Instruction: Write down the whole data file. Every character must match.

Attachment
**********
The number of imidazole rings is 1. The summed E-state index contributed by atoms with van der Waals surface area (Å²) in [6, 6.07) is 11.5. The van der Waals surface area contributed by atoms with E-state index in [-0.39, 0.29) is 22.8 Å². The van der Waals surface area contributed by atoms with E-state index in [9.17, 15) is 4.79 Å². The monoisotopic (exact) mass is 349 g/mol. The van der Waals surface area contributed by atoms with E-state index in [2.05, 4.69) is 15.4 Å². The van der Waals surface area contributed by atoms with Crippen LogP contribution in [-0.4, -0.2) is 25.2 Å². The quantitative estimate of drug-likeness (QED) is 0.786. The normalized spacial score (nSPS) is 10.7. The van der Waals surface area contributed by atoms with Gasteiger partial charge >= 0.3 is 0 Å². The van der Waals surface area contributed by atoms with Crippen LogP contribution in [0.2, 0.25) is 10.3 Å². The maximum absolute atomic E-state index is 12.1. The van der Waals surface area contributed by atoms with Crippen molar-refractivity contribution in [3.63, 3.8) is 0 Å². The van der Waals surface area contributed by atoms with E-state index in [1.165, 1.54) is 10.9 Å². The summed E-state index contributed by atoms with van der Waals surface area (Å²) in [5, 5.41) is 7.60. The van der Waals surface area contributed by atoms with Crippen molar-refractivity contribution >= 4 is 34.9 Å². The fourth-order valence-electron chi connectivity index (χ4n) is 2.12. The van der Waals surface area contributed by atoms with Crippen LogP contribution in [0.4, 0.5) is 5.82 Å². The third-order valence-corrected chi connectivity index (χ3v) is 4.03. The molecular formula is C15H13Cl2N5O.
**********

The number of imidazole rings is 1. The summed E-state index contributed by atoms with van der Waals surface area (Å²) in [6, 6.07) is 11.5. The van der Waals surface area contributed by atoms with E-state index in [-0.39, 0.29) is 22.8 Å². The van der Waals surface area contributed by atoms with E-state index in [9.17, 15) is 4.79 Å². The monoisotopic (exact) mass is 349 g/mol. The van der Waals surface area contributed by atoms with E-state index in [2.05, 4.69) is 15.4 Å². The van der Waals surface area contributed by atoms with Crippen LogP contribution in [-0.4, -0.2) is 25.2 Å². The quantitative estimate of drug-likeness (QED) is 0.786. The normalized spacial score (nSPS) is 10.7. The van der Waals surface area contributed by atoms with Gasteiger partial charge >= 0.3 is 0 Å². The van der Waals surface area contributed by atoms with Crippen LogP contribution in [0.2, 0.25) is 10.3 Å². The maximum absolute atomic E-state index is 12.1. The van der Waals surface area contributed by atoms with Crippen molar-refractivity contribution in [3.63, 3.8) is 0 Å². The van der Waals surface area contributed by atoms with E-state index in [1.165, 1.54) is 10.9 Å². The summed E-state index contributed by atoms with van der Waals surface area (Å²) in [5, 5.41) is 7.60. The van der Waals surface area contributed by atoms with Crippen molar-refractivity contribution >= 4 is 34.9 Å². The fourth-order valence-electron chi connectivity index (χ4n) is 2.12. The van der Waals surface area contributed by atoms with Crippen LogP contribution in [0.4, 0.5) is 5.82 Å². The third-order valence-corrected chi connectivity index (χ3v) is 4.03. The molecular formula is C15H13Cl2N5O.